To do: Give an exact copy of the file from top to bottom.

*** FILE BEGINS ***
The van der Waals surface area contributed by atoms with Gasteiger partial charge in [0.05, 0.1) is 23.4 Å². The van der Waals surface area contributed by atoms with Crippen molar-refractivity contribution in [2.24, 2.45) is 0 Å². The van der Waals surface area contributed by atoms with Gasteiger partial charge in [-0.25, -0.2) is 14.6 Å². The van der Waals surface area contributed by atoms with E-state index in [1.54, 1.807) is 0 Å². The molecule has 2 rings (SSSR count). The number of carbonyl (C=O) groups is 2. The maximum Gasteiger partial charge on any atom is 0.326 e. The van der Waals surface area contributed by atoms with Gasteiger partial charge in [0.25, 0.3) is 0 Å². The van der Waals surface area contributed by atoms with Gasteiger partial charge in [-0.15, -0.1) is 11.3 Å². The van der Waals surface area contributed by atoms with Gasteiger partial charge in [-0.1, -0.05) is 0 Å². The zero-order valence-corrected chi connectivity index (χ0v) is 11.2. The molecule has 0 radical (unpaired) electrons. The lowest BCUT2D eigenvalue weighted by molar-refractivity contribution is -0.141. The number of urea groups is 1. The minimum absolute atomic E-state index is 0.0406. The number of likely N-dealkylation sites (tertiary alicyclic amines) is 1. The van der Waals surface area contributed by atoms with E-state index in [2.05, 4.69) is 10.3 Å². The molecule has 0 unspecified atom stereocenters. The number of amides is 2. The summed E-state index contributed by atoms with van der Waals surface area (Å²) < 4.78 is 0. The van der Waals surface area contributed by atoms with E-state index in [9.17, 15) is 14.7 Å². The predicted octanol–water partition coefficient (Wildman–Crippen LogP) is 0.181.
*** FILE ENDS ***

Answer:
The van der Waals surface area contributed by atoms with Gasteiger partial charge in [0.05, 0.1) is 23.4 Å². The van der Waals surface area contributed by atoms with Crippen molar-refractivity contribution in [2.24, 2.45) is 0 Å². The van der Waals surface area contributed by atoms with Gasteiger partial charge in [-0.25, -0.2) is 14.6 Å². The van der Waals surface area contributed by atoms with E-state index in [1.54, 1.807) is 0 Å². The molecule has 2 rings (SSSR count). The number of carbonyl (C=O) groups is 2. The maximum Gasteiger partial charge on any atom is 0.326 e. The van der Waals surface area contributed by atoms with Gasteiger partial charge in [0.25, 0.3) is 0 Å². The van der Waals surface area contributed by atoms with Gasteiger partial charge in [-0.15, -0.1) is 11.3 Å². The van der Waals surface area contributed by atoms with Gasteiger partial charge in [-0.1, -0.05) is 0 Å². The zero-order valence-corrected chi connectivity index (χ0v) is 11.2. The molecule has 0 radical (unpaired) electrons. The lowest BCUT2D eigenvalue weighted by molar-refractivity contribution is -0.141. The number of urea groups is 1. The minimum absolute atomic E-state index is 0.0406. The number of likely N-dealkylation sites (tertiary alicyclic amines) is 1. The van der Waals surface area contributed by atoms with E-state index in [2.05, 4.69) is 10.3 Å². The molecule has 0 unspecified atom stereocenters. The number of amides is 2. The summed E-state index contributed by atoms with van der Waals surface area (Å²) < 4.78 is 0. The van der Waals surface area contributed by atoms with E-state index in [9.17, 15) is 14.7 Å². The predicted octanol–water partition coefficient (Wildman–Crippen LogP) is 0.181.